On the subject of shotguns, we stopped by the Remington booth. As it happens, Dad was interested in the disaster that has been the Remington 105 CTi autoloader, but had never seen one. Well, according to Linda Powell at Remington, the 105 CTi project is not dead in the water after all. The 105 CTi has been shipping, but in very limited quantities to assure that the non-function of some of the early production is no longer a “feature.” Design changes have been made and we can expect a rollout (perhaps a re-release) of the newly revitalized 105 CTi this fall. Hopefully, it will be worth the wait.
I’ve been waiting to test the new Hornady FPB muzzleloading bullet and was told that it was finally at hand. As soon as I arrived home, I discovered that Hornady FPB 350 grain bullets had arrived. They are .50 caliber and if they do what they are claimed to do they might become the most popular muzzleloading bullet ever. Test results will be published on Guns & Shooting Online in the near future.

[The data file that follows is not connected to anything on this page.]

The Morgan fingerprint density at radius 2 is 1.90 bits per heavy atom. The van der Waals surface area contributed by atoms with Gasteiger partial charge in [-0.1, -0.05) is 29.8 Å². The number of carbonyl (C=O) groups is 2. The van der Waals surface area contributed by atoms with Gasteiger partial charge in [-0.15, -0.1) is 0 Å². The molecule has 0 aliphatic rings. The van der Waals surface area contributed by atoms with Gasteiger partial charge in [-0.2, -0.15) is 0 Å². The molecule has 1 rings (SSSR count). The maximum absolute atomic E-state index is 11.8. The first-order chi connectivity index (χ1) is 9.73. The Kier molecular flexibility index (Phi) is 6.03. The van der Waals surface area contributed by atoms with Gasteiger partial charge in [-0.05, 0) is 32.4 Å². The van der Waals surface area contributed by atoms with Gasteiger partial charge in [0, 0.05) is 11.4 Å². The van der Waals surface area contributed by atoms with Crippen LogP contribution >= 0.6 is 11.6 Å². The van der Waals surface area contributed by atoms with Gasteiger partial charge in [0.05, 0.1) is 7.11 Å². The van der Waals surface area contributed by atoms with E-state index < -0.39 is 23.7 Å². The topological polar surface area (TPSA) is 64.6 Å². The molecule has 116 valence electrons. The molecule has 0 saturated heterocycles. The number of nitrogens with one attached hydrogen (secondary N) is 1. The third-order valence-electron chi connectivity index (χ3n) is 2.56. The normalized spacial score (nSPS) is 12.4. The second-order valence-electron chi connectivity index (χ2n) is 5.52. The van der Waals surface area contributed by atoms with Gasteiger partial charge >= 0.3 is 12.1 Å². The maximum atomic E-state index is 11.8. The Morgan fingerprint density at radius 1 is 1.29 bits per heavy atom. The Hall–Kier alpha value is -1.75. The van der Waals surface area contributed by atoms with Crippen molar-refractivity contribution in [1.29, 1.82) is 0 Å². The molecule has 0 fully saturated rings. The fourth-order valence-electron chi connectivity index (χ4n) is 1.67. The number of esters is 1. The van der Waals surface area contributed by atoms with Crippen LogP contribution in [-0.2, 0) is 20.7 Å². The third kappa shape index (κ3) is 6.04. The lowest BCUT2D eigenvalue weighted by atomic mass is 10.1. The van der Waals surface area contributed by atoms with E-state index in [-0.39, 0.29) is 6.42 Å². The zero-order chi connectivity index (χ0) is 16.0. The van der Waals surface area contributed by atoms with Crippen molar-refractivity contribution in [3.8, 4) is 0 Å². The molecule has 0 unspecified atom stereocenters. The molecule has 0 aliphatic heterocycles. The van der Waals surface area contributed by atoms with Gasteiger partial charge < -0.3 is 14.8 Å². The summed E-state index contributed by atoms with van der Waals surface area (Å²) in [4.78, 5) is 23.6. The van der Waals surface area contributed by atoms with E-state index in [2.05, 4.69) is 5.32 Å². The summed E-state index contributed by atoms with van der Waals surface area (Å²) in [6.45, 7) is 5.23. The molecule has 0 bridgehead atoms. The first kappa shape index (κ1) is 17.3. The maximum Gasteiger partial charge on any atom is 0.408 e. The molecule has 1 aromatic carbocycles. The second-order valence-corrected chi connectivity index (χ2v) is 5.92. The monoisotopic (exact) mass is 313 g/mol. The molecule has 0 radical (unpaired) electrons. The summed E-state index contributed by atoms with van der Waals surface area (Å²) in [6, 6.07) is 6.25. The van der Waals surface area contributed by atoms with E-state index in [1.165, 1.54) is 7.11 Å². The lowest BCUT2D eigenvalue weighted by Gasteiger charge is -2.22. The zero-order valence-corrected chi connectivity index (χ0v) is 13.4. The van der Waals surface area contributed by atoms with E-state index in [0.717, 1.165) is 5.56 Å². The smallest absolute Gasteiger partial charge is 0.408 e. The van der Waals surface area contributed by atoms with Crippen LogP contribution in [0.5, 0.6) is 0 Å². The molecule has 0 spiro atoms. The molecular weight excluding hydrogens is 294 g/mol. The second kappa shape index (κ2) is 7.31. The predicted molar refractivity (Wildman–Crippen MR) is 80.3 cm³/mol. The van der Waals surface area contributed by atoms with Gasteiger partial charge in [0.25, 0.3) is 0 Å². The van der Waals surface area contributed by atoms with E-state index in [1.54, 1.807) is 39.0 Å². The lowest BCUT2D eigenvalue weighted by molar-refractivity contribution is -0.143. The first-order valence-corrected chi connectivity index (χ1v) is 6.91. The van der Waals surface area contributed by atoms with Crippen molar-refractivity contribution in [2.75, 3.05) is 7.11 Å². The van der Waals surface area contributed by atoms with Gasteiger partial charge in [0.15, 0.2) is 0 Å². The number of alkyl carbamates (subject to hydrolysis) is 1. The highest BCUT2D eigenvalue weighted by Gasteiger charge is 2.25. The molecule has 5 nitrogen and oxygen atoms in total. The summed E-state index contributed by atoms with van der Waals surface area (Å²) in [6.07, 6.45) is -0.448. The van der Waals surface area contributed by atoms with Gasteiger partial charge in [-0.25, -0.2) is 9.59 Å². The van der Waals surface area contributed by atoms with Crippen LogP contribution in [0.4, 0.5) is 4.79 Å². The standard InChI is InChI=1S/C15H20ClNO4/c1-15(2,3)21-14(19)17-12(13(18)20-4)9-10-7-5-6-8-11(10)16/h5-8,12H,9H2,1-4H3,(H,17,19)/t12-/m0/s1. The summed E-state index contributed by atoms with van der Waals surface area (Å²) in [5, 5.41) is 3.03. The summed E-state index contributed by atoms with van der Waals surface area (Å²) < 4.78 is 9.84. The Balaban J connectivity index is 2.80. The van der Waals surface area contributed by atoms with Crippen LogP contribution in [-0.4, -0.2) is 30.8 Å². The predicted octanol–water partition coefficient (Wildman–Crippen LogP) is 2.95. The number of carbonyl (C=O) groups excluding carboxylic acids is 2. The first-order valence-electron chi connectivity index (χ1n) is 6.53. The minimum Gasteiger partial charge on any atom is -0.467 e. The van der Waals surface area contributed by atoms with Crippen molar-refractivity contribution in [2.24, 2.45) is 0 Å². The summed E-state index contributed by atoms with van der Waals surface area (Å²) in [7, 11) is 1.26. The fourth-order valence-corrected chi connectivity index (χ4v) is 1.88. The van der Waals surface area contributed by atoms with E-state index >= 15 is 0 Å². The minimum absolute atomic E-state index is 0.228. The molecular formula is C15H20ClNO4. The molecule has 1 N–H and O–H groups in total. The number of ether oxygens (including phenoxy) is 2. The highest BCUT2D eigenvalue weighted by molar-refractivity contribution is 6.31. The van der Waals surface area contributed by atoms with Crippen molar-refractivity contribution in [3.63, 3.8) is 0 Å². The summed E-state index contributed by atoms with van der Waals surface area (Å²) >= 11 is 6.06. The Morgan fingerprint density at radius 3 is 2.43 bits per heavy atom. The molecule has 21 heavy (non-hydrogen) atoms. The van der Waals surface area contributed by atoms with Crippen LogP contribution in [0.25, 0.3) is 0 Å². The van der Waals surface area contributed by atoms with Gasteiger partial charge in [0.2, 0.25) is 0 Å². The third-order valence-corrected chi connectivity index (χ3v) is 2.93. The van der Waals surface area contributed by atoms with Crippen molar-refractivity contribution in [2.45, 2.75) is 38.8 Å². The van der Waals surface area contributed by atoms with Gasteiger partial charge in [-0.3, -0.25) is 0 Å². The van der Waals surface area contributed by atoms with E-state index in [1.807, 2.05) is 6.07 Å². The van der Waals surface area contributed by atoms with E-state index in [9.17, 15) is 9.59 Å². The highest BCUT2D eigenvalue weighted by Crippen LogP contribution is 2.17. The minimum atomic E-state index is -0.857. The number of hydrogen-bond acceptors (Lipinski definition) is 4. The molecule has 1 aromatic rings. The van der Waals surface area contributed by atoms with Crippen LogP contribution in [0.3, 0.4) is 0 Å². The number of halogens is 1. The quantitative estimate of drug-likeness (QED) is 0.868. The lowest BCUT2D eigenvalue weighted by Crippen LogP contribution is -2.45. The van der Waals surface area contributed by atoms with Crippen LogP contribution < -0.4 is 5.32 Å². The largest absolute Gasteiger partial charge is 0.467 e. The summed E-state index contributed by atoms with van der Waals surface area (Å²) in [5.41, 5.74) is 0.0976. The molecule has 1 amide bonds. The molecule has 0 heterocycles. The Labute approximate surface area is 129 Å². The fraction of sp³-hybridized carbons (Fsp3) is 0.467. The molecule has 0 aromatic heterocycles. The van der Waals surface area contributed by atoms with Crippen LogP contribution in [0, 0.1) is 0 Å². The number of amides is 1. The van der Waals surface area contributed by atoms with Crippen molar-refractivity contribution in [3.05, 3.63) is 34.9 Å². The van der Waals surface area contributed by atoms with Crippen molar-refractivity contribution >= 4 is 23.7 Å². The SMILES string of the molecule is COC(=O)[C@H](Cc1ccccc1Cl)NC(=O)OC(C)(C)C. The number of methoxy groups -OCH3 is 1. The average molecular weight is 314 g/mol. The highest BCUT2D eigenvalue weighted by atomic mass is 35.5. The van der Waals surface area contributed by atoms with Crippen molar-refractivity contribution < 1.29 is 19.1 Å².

Savage Arms had one of the busier booths, to be sure. Due to a few last-minute changes, I am still waiting for a new Model 25 .223 test rifle to appear; it should be here shortly. We spent some time visiting with Savage President Al Kasper, who was enthusiastic as usual. Apparently, the Savage Arms acquisition of Bow-Tech archery of Eugene, Oregon, has been a perfect fit. Just like Savage, you have a group of folks that are truly passionate and dedicated about what they do. Some nine years ago, Bow-Tech did not exist. Today, they are an industry leader.
The Louisville convention was anticipated to attract 60,000 to 70,000 enthusiasts and moves on to Phoenix for 2009, Charlotte in 2010, Pittsburgh in 2011 and back to St. Louis in 2012. If you have never attended an NRA Convention, you should. My Dad was certainly glad he went for the first time, as I suspect any NRA member would be. They are a lot of fun, with many good people who appreciate the Second Amendment, hunting, shooting and the great outdoors. We will see you there.
Copyright 2008 by Randy Wakeman. All rights reserved.